He went on to say that he had made our last name his password for the month at work, as a reminder to himself to pray for us. In the same email, my friend told me that he and his wife are expecting their second child. I cried when I read the letter, but not because I was jealous, and (believe it or not) not even because of how much I hate infertility. The tears came because this is a friend who cares, and I am truly happy for him. This is friendship. This is getting it right. I don't know if this will make me sound selfish, but the sincerity behind those words made me forget for a second that I don't have what other people have, that thing that I want so badly. Furthermore, the fact that he was able to use what I'd written to reach out to other friends experiencing miscarriage meant the world to me. It made me feel like I don't write all of this down for nothing! (Thanks, RCP. I know you've always been afraid of making an appearance on my blog, but I thought you deserved a little praise. You and your sis are great friends to us.)

This is just one example, but I have some other gems like that. I keep them stored away for times when I need reminding that people do care. What about you? What are some examples that stand out in your mind of people getting it right? I would love to hear stories of how people have encouraged you in your struggle.

*Note: Yes, here in Texas we actually use "y'all's" as the plural possessive for "y'all." Just wanted to clear that up! :)

Monday, March 23, 2009


We continue to be very busy around the house. I love this time of year for cleaning things up and making improvements, whether big or small.

Last weekend we started a project in the laundry room. When we had the backsplash done in the kitchen recently, we bought some extra tile to eventually redo the floors in the laundry room and guest bathroom. When the washing machine started leaking a few weeks back, we took the opportunity to give the whole laundry room a makeover. Fortunately, we already had most of the supplies on hand. We used a $50 gift card to Home Depot to buy just about everything else. It was nice to be able to give the room a facelift without breaking the bank!

As is usually the case, our weekend project turned into a week-long project. I guess that's not so bad considering we did all of the work ourselves and Chuck still had to go to his regular job every day (which was a bit painful since it was spring break week in Texas). The worst part about it was not being able to do laundry for 7 days! Here are some pictures of our project. It's a pretty small room, especially with the washer and dryer in place, but I'm really happy with the update.

Laundry room before:
Chuck removing the old flooring:

Working on the new tile:

New floor and baseboards:

We painted the walls brown and the cabinets white (by the way, I just got my hair cut at the end of last week, so it's not quite that long anymore!):

Finished room (we found the cute signs at Hobby Lobby; the one on the right we bought black but spray painted it white):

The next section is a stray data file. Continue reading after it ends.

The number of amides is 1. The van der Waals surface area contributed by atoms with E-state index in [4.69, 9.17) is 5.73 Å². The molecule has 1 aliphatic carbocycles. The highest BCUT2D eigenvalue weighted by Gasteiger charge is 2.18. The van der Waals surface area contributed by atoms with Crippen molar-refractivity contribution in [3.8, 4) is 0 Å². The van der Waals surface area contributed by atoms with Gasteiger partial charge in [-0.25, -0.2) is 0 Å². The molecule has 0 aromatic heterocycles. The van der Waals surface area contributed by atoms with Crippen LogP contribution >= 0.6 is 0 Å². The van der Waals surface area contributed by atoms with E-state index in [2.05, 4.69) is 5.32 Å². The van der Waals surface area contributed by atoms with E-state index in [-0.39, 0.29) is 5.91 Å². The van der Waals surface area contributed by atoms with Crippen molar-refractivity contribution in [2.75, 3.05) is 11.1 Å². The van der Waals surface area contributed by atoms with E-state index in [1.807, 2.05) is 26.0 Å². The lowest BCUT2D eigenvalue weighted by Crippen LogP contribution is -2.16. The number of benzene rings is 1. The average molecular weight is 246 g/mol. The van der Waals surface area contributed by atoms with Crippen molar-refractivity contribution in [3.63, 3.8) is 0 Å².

Our new fresh and clean laundry room:

This is what kept me busy all week and mostly away from my computer. Do you have a room in your house that you would most like to update?

Friday, March 13, 2009

Daydreams About Fatherhood

My husband will be a great father someday.

It is very comforting for me to know that. I couldn't be happier about it, but of course it makes me incredibly sad that he has to wait too. I constantly grieve over the fact that "my infertility" has to be "our infertility." I know he loves me anyway, but I can't help but feel some guilt and regret over that. If we ever do have children, I'm not worried at all about how he will do. He will be amazing. He would be the coolest guy they could ever meet. I know from experience that living with him is a blast!

If we have a boy someday, he will take him fishing. He might teach him how to play the guitar. They will no doubt play video games together and fly kites and laugh at silly things. Our son will know that his dad loves him. He will teach him how to grow up and be a responsible man who loves his wife and loves Jesus.

If we have a girl someday, he will take her fishing. He might teach her how to play the guitar. They will no doubt play video games together and fly kites and laugh at silly things. Our daughter will know that her dad loves her. He will teach her how to grow up and be a responsible woman who will want to marry a man just like her dad.

I watch my husband with our nephews all the time. I see how they look up to him and how he makes them laugh. He makes them feel like they are the two most important boys in the whole world. Sometimes when we're not with them (they live about 2 hours away), he'll look at me and say, "I miss my boys." It melts my heart. It encourages me every day to know he can love children who did not come from our bodies. I know that he would love an adopted child unconditionally. Our nephews share none of the same genetic material as my husband. They are my sister's boys. My sister is happily married to their daddy. I don't place what they share with their uncle any higher than what they have with their dad, but I know that their relationship with Chuck is special.

I know he loves them with his whole heart.

He has watched them grow up since they were first born. When nephew A was born in 2001, Chuck had very little experience with babies. Nephew N came along the next year, and by now Chuck has had lots of practice being an uncle. He has changed many diapers and wiped many bottoms, spent many afternoons at the park or in the backyard, and kissed away many hurts. He does stuff with them that boys love to do, and he always teaches them new things. To them, it seems their uncle can do anything: he's the very best at drawing, playing games, and building things. Even though they are boys, he isn't afraid to give them hugs and kisses.